The pharmaceutical forms suitable for injectable use include sterile aqueous solutions or dispersions; formulations including sesame oil, peanut oil or aqueous propylene glycol; and sterile powders for the extemporaneous preparation of sterile injectable solutions or dispersions. In all cases, the form must be sterile and must be fluid to the extent that easy syringability exists. It must be stable under the conditions of manufacture and storage and must be preserved against the contaminating action of microorganisms, such as bacteria and fungi.
 Solutions comprising compounds of the invention as free base or pharmacologically acceptable salts can be prepared in water suitably mixed with a surfactant, such as hydroxypropylcellulose. Dispersions can also be prepared in glycerol, liquid polyethylene glycols, and mixtures thereof and in oils. Under ordinary conditions of storage and use, these preparations contain a preservative to prevent the growth of microorganisms.
 The compound according to the invention can be formulated into a composition in a neutral or salt form. Pharmaceutically acceptable salts include the acid addition salts (formed with the free amino groups of the protein) and which are formed with inorganic acids such as, for example, hydrochloric or phosphoric acids, or such organic acids as acetic, oxalic, tartaric, mandelic, and the like. Salts formed with the free carboxyl groups can also be derived from inorganic bases such as, for example, sodium, potassium, ammonium, calcium, or ferric hydroxides, and such organic bases as isopropylamine, trimethylamine, histidine, procaine and the like.
 The carrier can also be a solvent or dispersion medium containing, for example, water, ethanol, polyol (for example, glycerol, propylene glycol, and liquid polyethylene glycol, and the like), suitable mixtures thereof, and vegetables oils. The proper fluidity can be maintained, for example, by the use of a coating, such as lecithin, by the maintenance of the required particle size in the case of dispersion and by the use of surfactants. The prevention of the action of microorganisms can be brought about by various antibacterial and antifungal agents, for example, parabens, chlorobutanol, phenol, sorbic acid, thimerosal, and the like. In many cases, it will be preferable to include isotonic agents, for example, sugars or sodium chloride. Prolonged absorption of the injectable compositions can be brought about by the use in the compositions of agents delaying absorption, for example, aluminium monostearate and gelatin.
 Sterile injectable solutions are prepared by incorporating the active polypeptides in the required amount in the appropriate solvent with several of the other ingredients enumerated above, as required, followed by filtered sterilization. Generally, dispersions are prepared by incorporating the various sterilized active ingredients into a sterile vehicle which contains the basic dispersion medium and the required other ingredients from those enumerated above. In the case of sterile powders for the preparation of sterile injectable solutions, the preferred methods of preparation are vacuum-drying and freeze-drying techniques which yield a powder of the active ingredient plus any additional desired ingredient from a previously sterile-filtered solution thereof.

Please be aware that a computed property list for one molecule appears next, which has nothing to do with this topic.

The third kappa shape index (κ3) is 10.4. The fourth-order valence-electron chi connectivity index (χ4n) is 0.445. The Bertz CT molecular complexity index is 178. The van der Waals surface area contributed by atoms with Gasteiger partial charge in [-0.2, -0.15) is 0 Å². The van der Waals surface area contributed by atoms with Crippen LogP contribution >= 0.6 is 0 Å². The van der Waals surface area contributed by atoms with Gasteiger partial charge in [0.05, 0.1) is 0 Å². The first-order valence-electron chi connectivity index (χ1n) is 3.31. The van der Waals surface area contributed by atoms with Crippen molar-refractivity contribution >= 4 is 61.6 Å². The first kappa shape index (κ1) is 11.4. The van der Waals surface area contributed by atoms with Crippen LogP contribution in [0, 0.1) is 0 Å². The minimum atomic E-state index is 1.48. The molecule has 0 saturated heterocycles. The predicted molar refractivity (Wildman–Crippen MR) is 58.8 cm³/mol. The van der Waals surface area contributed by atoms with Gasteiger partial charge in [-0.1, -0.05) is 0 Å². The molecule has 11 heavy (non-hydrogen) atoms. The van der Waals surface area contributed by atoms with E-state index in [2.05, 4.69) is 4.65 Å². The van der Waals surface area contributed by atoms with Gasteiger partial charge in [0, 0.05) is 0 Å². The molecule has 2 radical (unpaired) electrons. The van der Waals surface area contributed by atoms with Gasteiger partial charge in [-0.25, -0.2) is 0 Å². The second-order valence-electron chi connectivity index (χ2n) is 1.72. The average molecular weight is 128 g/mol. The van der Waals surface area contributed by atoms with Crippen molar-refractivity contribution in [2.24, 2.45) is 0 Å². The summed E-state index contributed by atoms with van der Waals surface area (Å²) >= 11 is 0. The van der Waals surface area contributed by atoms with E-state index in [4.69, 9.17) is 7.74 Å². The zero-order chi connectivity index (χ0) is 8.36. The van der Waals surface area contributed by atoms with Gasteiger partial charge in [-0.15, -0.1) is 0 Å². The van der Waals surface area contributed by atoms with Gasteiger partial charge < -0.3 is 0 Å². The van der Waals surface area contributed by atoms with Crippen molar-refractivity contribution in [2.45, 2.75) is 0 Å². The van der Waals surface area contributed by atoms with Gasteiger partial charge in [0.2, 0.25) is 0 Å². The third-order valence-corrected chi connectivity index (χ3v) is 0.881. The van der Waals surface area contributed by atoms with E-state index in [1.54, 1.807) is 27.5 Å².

Upon formulation, solutions will be administered in a manner compatible with the dosage formulation and in such amount as is therapeutically effective. The formulations are easily administered in a variety of dosage forms, such as the type of injectable solutions described above, but drug release capsules and the like can also be employed.
 For parenteral administration in an aqueous solution, for example, the solution should be suitably buffered if necessary and the liquid diluent first rendered isotonic with sufficient saline or glucose. These particular aqueous solutions are especially suitable for intravenous, intramuscular, subcutaneous and intraperitoneal administration. In this connection, sterile aqueous media which can be employed will be known to those of skill in the art in light of the present disclosure. For example, one dosage could be dissolved in 1 ml of isotonic NaCl solution and either added to 1000 ml of hypodermoclysis fluid or injected at the proposed site of infusion. Some variation in dosage will necessarily occur depending on the condition of the subject being treated. The person responsible for administration will, in any event, determine the appropriate dose for the individual subject.
 The compound according to the invention may be formulated within a therapeutic mixture to comprise about 0.0001 to 1.0 milligrams, or about 0.001 to 0.1 milligrams, or about 0.1 to 1.0 or even about 10 milligrams per dose or so. Multiple doses can also be administered.
 In addition to the compounds of the invention formulated for parenteral administration, such as intravenous or intramuscular injection, other pharmaceutically acceptable forms include, e.g. tablets or other solids for oral administration; liposomal formulations; time release capsules; and any other form currently used.
 In some embodiments, the compound of the invention is used in combination with a chemotherapeutic agent.
 Chemotherapeutic agents include, but are not limited to, DNA alkylating agents, topoisomerase inhibitors, endoplasmic reticulum stress inducing agents, a platinum compound, an antimetabolite, vincalkaloids, taxanes, epothilones, enzyme inhibitors, receptor antagonists, therapeutic antibodies, tyrosine kinase inhibitors, boron radiosensitizers (i.e. velcade), and chemotherapeutic combination therapies.